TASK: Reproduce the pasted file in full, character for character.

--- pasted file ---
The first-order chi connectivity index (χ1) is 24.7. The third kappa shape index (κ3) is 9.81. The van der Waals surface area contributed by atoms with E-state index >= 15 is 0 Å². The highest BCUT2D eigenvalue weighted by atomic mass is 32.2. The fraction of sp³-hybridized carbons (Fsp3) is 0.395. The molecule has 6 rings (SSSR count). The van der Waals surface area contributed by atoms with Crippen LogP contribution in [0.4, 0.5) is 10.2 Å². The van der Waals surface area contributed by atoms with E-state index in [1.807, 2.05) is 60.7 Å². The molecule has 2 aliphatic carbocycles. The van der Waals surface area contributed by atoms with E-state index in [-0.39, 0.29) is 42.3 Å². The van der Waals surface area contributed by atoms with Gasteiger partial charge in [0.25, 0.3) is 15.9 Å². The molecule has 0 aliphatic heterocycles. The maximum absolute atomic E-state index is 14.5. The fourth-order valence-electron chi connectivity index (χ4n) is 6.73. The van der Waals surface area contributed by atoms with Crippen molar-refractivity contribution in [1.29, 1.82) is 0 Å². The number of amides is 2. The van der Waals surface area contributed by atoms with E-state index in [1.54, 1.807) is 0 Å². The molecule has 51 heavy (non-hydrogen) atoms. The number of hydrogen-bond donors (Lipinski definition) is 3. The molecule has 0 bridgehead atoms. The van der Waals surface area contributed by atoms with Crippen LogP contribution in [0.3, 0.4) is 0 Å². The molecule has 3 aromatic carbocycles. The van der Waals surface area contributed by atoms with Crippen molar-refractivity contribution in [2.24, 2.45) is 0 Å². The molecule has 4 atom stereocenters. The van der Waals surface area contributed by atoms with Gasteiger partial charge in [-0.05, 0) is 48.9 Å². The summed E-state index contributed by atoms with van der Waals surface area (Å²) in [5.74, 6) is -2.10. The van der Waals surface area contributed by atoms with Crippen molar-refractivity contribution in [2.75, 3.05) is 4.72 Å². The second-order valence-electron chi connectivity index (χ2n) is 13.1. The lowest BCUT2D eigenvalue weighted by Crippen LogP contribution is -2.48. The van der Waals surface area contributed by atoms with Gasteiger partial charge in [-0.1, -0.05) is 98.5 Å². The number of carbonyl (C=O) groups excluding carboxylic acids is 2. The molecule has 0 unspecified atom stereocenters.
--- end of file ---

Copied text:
The first-order chi connectivity index (χ1) is 24.7. The third kappa shape index (κ3) is 9.81. The van der Waals surface area contributed by atoms with E-state index >= 15 is 0 Å². The highest BCUT2D eigenvalue weighted by atomic mass is 32.2. The fraction of sp³-hybridized carbons (Fsp3) is 0.395. The molecule has 6 rings (SSSR count). The van der Waals surface area contributed by atoms with Crippen LogP contribution in [0.4, 0.5) is 10.2 Å². The van der Waals surface area contributed by atoms with E-state index in [1.807, 2.05) is 60.7 Å². The molecule has 2 aliphatic carbocycles. The van der Waals surface area contributed by atoms with E-state index in [-0.39, 0.29) is 42.3 Å². The van der Waals surface area contributed by atoms with Gasteiger partial charge in [0.25, 0.3) is 15.9 Å². The molecule has 0 aliphatic heterocycles. The maximum absolute atomic E-state index is 14.5. The fourth-order valence-electron chi connectivity index (χ4n) is 6.73. The van der Waals surface area contributed by atoms with Crippen molar-refractivity contribution in [1.29, 1.82) is 0 Å². The number of amides is 2. The van der Waals surface area contributed by atoms with E-state index in [1.54, 1.807) is 0 Å². The molecule has 51 heavy (non-hydrogen) atoms. The number of hydrogen-bond donors (Lipinski definition) is 3. The molecule has 0 bridgehead atoms. The van der Waals surface area contributed by atoms with Crippen LogP contribution in [0.3, 0.4) is 0 Å². The molecule has 3 aromatic carbocycles. The van der Waals surface area contributed by atoms with Crippen molar-refractivity contribution in [2.24, 2.45) is 0 Å². The molecule has 4 atom stereocenters. The van der Waals surface area contributed by atoms with Gasteiger partial charge in [-0.05, 0) is 48.9 Å². The summed E-state index contributed by atoms with van der Waals surface area (Å²) in [5.74, 6) is -2.10. The van der Waals surface area contributed by atoms with Crippen molar-refractivity contribution in [2.75, 3.05) is 4.72 Å². The second-order valence-electron chi connectivity index (χ2n) is 13.1. The lowest BCUT2D eigenvalue weighted by Crippen LogP contribution is -2.48. The van der Waals surface area contributed by atoms with Gasteiger partial charge in [-0.1, -0.05) is 98.5 Å². The number of carbonyl (C=O) groups excluding carboxylic acids is 2. The molecule has 0 unspecified atom stereocenters.